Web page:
Players who were not stunned or knocked cold by the initial impact forced their way out through windows, as the doors were jammed shut. Those exiting the rear of the bus tumbled to further injury down the steep embankment.
In a matter of minutes, the entire rear section of the bus broke loose and plummeted in a ball of fire to the base of the cliff. In a time well before cell phones and laptops, passing motorists picked up the injured and rushed them down the highway toward the hospital.
Word of a terrible accident eventually made its way to the waiting throng at the high school. From there, the once-giddy crowd made its way to the hospital, overcome now with grief and panic.
When details of the tragedy finally began to solidify, the toll was two dead and 25 injured. Coach Ingram was asked for a comment:
“I am too stunned yet to get my wits together. But this, I can say: from all reports, my boys kept their heads. That teamwork they displayed on the football field throughout the season was still in evidence. They were helping each other and following the instructions of their coaches…”
Indeed, eyewitness reports from the athletes themselves, in a later investigation, testified particularly to the heroism of coach Loffer and one of the deceased victims, Sterling Heater.
Loffer was instrumental in establishing an atmosphere of calmness, assisting player after player off the bus in the confusion and searing heat.
Ray Altpeter, the student manager, testified Heater, a varsity lineman, had ushered him through a window and then retreated back into the bus, presumably to help another victim. He must have been overcome by flames or smoke, as he did not return alive.
The charred remains of Heater and Al Newman, a seldom-used bench player who had finally earned his letter in the championship game, were found in the two separate pieces of the bus.
The truck driver who was passed by the bus in Sunny Valley later testified that the Greyhound appeared to have a broken spring as it went by.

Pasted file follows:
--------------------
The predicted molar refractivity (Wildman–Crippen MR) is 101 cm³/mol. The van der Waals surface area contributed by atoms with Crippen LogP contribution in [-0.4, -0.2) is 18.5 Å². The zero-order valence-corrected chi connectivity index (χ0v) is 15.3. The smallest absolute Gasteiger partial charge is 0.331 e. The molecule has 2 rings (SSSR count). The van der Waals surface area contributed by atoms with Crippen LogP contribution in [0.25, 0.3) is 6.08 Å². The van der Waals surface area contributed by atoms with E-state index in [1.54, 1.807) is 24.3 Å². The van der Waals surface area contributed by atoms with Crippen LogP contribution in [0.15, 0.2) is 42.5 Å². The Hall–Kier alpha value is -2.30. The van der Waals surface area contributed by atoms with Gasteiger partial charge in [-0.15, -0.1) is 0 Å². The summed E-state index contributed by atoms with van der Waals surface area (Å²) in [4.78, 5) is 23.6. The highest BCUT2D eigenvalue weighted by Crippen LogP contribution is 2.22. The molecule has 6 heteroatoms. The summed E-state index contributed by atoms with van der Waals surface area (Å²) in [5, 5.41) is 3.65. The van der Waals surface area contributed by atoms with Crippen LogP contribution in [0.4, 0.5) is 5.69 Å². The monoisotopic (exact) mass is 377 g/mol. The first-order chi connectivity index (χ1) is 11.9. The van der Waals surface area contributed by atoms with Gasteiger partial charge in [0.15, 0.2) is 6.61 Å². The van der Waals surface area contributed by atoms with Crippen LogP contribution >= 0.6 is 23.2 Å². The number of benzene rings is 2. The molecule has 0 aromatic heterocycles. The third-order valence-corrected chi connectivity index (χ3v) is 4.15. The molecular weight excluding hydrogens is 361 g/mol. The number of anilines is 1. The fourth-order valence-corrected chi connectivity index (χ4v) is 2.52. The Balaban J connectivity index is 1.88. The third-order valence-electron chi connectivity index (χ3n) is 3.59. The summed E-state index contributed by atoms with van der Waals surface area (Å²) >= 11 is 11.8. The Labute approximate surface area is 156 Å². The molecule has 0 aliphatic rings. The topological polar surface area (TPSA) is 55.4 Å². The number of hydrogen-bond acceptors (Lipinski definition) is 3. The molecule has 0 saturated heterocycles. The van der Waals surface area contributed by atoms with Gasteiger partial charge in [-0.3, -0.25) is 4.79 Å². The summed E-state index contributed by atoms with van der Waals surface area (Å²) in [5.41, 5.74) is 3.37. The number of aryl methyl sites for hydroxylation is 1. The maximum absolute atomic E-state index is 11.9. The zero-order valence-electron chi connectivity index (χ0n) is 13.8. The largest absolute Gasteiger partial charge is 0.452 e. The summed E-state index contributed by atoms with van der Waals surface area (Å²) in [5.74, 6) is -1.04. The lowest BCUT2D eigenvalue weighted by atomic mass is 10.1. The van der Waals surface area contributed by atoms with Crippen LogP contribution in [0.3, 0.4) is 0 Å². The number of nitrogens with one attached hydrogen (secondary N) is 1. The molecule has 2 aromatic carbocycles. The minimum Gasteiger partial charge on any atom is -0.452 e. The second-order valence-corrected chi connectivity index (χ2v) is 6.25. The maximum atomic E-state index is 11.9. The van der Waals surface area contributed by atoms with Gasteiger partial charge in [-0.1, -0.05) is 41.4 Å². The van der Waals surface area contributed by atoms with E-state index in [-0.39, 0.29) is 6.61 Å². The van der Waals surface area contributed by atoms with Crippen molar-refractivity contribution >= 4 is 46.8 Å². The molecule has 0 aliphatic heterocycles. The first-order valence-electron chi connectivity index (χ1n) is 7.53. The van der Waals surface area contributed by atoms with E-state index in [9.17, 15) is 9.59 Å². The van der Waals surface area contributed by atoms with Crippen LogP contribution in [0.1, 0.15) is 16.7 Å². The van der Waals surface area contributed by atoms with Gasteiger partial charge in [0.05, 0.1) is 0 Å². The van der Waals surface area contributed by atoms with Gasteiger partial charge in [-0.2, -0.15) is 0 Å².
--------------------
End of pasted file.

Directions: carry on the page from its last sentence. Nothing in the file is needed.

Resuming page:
At the funeral, representatives from schools as far away as eastern Oregon were in attendance. The entire football team and student body president from Grants Pass’ bitter rival, Medford, was present to witness the solemn event.
It took some time for the stricken school and community to recover. However, three years later, Ingram took his team to the pinnacle again, bringing home his second of four championship trophies.
And speaking of trophies, Harold “Porky” Dotts, all-state guard, was clutching that precious hardware at the moment tragedy struck. He is credited with getting it off the bus—possibly using it to break open an escape route.
Since the trophy was damaged, the OSAA, Oregon’s high school sports governing body, wanted to replace it with a shiny new one. The stipulation was that the damaged trophy be returned.
Grants Pass vehemently protested, saying in effect, “Forget it! We’ll keep this one!“
The OSAA, under the scornful eye of an entire state, relented and made an exception, allowing Grants Pass High School to keep both. Thus explains the quandary of the two trophies.
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As I concluded my campus walk, I was filled with pride and gratitude for the legacy of excellence I was once a part of. I was lucky enough to have played three years during the Gray Fox’s tenure. The additional legacy of heroism uncovered in my research on this story was icing on the cake.
Something struck me as I walked past the impressive, modern football facility: it seemed more than coincidence that Mel Ingram Field happens to lie just adjacent to Heater-Newman Gym. Yes, it seemed even fitting – the two of them together – the memory of the father lying next to the memory of his boys.
Experiencing the jubilation of winning a championship at the highest level is a rarity. Thankfully, almost as rare is the deep grief of losing a child, a sibling or a teammate approaching the prime of life. Yet a small, southern Oregon city on a chilly December day in 1948 experienced both in less than 24 hours.
I am grateful to Richard Bayless, a member of that 1948 team, for his first-person account of the tragedy, which was my primary source. I am continually amazed at the resiliency of the human spirit to recover and move on from such pain.
– (originally written, October, 2009)
Grants Pass Daily Courier
The Bend Bulletin
Ellensburg (Wash.) Daily Record